By Topic

Surveillance of the 200 nautical mile EEZ using HFSWR in association with a spaced-based AIS interceptor

Sign In

Cookies must be enabled to login.After enabling cookies , please use refresh or reload or ctrl+f5 on the browser for the login options.

Formats Non-Member Member
$33 $13
Learn how you can qualify for the best price for this item!
Become an IEEE Member or Subscribe to
IEEE Xplore for exclusive pricing!
close button

puzzle piece

IEEE membership options for an individual and IEEE Xplore subscriptions for an organization offer the most affordable access to essential journal articles, conference papers, standards, eBooks, and eLearning courses.

Learn more about:

IEEE membership

IEEE Xplore subscriptions

3 Author(s)
A. M. Ponsford ; Raytheon Canada Limited, 400 Phillip St, Waterloo, Ontario, N2L 6R7, USA ; Ian A. D'Souza ; T. Kirubarajan

To protect maritime sovereignty, security forces require real-time information concerning the location, identification and activity of ships operating within their 200 nautical mile exclusive economic zone (EEZ). Today, monitoring of surface activity within the EEZ is limited and largely dependent on co-operative vessels voluntarily communicating their intentions to local shore-side authorities as well as on those vessel sightings reported by patrollers. Recent advances in technology provide maritime nations with options to provide more systematic surveillance of both cooperative and noncooperative targets. This paper presents a network-centric approach to maintaining a dynamic picture of surface activity within the EEZ. The system is characterised by the use of land-based high frequency surface wave radar (HFSWR) to provide persistent surveillance of all ocean-going vessels. However, translating this track information into actionable data requires that as many of the tracks as possible are tagged with their corresponding vessel identification. In this paper we introduce space-based interception of a vessel's automated identification systems (AIS) broadcast to provide the identification and location of appropriately equipped vessels. In such a system those radar tracks not associated with an appropriate AIS (or, for that matter, AIS tracks where there is no supporting sensor data), can be highlighted for priority attention.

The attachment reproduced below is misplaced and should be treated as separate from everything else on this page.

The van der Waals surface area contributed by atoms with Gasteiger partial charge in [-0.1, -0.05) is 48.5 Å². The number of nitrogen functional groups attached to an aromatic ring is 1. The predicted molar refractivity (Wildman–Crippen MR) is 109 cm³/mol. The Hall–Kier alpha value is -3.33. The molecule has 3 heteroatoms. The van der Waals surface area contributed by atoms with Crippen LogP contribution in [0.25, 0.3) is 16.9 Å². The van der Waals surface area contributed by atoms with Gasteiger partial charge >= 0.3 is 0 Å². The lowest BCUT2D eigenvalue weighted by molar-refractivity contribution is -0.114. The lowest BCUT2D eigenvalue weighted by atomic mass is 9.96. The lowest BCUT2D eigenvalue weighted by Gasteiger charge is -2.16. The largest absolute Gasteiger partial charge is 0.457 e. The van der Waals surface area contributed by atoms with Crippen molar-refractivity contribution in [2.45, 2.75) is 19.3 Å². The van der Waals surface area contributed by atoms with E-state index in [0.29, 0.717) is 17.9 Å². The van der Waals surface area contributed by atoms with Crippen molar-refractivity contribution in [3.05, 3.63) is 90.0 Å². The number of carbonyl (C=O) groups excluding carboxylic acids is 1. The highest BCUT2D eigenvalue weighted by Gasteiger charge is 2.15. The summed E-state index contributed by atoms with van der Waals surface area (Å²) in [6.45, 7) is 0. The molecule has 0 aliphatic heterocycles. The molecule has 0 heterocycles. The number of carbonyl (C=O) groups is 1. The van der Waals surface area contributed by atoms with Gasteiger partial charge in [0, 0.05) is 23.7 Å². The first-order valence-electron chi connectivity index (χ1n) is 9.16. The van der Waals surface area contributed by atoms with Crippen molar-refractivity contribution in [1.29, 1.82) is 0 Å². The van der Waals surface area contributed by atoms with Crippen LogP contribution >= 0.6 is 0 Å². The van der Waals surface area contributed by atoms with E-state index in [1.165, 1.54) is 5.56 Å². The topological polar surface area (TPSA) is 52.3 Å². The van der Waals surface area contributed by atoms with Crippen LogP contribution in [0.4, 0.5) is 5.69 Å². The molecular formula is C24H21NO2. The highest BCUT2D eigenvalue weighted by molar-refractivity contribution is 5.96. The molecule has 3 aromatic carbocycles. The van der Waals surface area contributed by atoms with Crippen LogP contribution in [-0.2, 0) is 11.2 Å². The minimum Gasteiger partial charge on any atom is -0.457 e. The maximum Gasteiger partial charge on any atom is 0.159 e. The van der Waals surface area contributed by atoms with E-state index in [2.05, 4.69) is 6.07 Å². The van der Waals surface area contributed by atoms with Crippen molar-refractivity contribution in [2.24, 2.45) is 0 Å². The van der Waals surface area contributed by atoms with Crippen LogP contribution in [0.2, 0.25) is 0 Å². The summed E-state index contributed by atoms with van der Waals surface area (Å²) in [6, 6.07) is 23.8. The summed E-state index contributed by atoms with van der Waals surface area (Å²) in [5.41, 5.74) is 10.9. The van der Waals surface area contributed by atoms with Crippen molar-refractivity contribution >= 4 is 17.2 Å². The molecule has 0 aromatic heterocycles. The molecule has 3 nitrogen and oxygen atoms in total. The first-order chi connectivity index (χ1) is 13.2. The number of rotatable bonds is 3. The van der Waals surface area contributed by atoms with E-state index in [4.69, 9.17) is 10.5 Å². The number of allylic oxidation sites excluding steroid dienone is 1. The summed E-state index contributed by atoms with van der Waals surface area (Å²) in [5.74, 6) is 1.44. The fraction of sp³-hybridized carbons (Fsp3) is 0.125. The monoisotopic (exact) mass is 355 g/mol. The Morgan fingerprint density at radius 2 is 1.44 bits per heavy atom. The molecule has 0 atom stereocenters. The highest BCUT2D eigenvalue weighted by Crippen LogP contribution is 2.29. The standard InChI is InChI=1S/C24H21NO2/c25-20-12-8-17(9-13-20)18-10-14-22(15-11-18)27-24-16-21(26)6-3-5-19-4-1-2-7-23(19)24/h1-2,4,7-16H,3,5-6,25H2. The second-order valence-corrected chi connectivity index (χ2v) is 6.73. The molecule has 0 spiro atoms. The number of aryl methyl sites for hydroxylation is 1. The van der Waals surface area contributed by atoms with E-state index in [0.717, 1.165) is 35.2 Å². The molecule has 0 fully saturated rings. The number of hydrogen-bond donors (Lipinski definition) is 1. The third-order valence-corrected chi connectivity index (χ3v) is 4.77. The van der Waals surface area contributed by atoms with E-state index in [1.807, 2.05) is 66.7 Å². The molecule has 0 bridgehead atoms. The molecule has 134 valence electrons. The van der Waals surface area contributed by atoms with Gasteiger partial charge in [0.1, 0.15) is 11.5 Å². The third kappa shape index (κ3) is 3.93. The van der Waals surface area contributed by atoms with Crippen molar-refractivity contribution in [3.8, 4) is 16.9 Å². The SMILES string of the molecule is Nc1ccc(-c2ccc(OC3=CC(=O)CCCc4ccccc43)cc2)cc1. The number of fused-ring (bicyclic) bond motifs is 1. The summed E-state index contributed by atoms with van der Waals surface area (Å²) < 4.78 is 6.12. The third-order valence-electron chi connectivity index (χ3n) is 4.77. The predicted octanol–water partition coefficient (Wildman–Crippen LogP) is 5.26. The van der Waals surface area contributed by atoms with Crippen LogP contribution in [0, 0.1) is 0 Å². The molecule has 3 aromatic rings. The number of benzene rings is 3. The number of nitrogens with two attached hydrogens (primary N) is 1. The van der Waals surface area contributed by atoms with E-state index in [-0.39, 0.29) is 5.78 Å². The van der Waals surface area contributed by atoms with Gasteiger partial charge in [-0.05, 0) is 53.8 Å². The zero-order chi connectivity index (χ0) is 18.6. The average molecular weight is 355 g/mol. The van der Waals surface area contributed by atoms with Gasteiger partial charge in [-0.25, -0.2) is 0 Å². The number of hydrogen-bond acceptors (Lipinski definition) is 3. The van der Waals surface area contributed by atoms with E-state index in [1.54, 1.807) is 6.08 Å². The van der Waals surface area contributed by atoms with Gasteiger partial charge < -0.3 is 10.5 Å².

Published in:

Technologies for Homeland Security, 2009. HST '09. IEEE Conference on

Date of Conference:

11-12 May 2009